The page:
Colorado site sheds light on Mesa Verde origins
Our next story is from Mesa Verde in the United States, where the mystery of the magnificent legacy of the Pueblo Indians of the American Southwest remains just that...a mystery. Who really built them, where did they come from, and what is their story?
Archaeologists of the Crow Canyon Archaeological Center hope to find answers at the Dillard site in Colorado. A ceremonial center that dates from the AD 7th century, the site includes evidence of a great kiva, and at least several smaller structures called “pit-houses.” For the prehistoric pueblo people, kivas were gathering places for the community, where religious ceremonies and other public events went on in a central location.
Archaeologists discovered the site in 1991 during a survey ahead of construction of a private residential community. That survey also revealed evidence of more than 120 other pit-houses surrounding the core site, making it and the surrounding area one of the largest clusters of remains from this era.
According to Dr. Shirley Powell, Vice President of Programs at the Crow Canyon Archaeological Center, this new study will shed light on the Basketmaker III period, which dates from AD 500 to 750. This period saw a population boom as well as great technological advances and social change including building the first great kivas.
Powell notes that the public is encouraged to make a lasting contribution to the understanding of the Basketmaker III period by joining the Crow Canyon Archaeological Center for an archaeology program. Everyone will have the opportunity to work side-by-side with Crow Canyon archaeologists and educators in the field and lab, investigating this pivotal time in Pueblo history.
Leprosy apparently didn’t ostracize medieval warrior
Our final story is from the cemetery of Campochiaro in central Italy, where excavators have found the bones of a soldier with leprosy who may have died in battle. Studying ancient leprosy, caused by a bacterial infection, may help scientists figure out how the infectious disease evolved.
According to researcher Mauro Rubini, an anthropologist at Foggia University in Italy, the cemetery also reveals the warlike ways of the semi-nomadic people who lived in the area between the sixth and eighth centuries. The war wounds, caused by battle-axes and maces, show evidence of surgical intervention and provide a peek into the medical capabilities of medieval populace of Italy.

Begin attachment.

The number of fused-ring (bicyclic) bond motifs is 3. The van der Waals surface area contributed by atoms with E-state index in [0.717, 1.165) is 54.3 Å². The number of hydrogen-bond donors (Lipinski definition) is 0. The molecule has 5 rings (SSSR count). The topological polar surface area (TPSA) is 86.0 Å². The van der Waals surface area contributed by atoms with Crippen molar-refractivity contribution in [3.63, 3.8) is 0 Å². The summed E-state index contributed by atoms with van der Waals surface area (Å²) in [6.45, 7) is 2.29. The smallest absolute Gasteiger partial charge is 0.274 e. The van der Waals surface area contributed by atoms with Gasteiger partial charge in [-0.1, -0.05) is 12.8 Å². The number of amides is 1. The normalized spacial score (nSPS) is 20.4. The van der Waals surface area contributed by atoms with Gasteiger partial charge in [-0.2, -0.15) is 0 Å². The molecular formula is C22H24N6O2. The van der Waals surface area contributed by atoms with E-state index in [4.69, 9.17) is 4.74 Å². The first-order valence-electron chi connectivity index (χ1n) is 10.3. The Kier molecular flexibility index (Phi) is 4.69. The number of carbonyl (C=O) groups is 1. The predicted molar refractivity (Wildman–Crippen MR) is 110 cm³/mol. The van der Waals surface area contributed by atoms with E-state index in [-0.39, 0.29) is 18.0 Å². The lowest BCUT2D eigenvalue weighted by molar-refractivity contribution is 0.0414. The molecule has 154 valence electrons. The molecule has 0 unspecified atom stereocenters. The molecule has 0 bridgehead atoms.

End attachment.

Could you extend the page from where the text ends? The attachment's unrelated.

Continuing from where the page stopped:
Between the years 500 and 700, when the cemetery was in use, the area was under the control of the Lombards, a Germanic people who allied with the Avars, and a culturally diverse group of Mongols, Bulgars and Turks. Research has failed to reveal a stable settlement so the cemetery was likely used by a military outpost of Lombards and Avars, who were guarding against invasion from the Byzantine people to the south.
Archaeologists have excavated 234 graves with many containing both human and horse remains. Burying a man with his horse is a tradition from Siberia, Mongolia and some Central Asian regions, Rubini notes, suggesting that the Avars brought their death rituals with them to Italy.
Rubini and his colleague Paola Zaio detailed three of these bodies in an upcoming article published in the Journal of Archaeological Science.
The first man was approximately 55 when he died. Researchers are not sure what killed him, but they do know that he managed to survive a blow to the head that tore a 2-inch hole in his skull. The pattern of the wound and the size of the hole suggest a Byzantine mace as the weapon. The man probably went through the medieval equivalent of brain surgery because the margins of the wound are smooth and free of fragments. Whatever happened, the man survived his wound. The bone had begun to heal and grow before the man died.
Warrior No. 2, another man of 50 or 55, painted a similar forensic picture. Judging by the shape of the wedge-shaped dent in the man's skull, he probably received his blow from a Byzantinian battle-ax. Like his comrade with the hole in the head, this man survived for a long time after the injury.
The bones of the third warrior show the telltale wasting and mutilation of leprosy, now known as Hansen's disease. In ancient times, a diagnosis of leprosy often banished sufferers from society. Apparently, the Lombards and Avars took a more tolerant approach because they buried this warrior, who died around age 50, in the cemetery along with his comrades. The leprosy sufferer's skull bears the mark identified as a sword slash. Since the wound shows no signs of healing, the man probably died immediately or shortly after receiving the blow.
Rubini and other researchers are working to extract the DNA of the bacteria that causes leprosy from his bone. The goal is to compare the medieval version of the disease to the bacteria alive today.
That wraps up the news for this week!
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I'm Laura Kelley and I'll see you next week!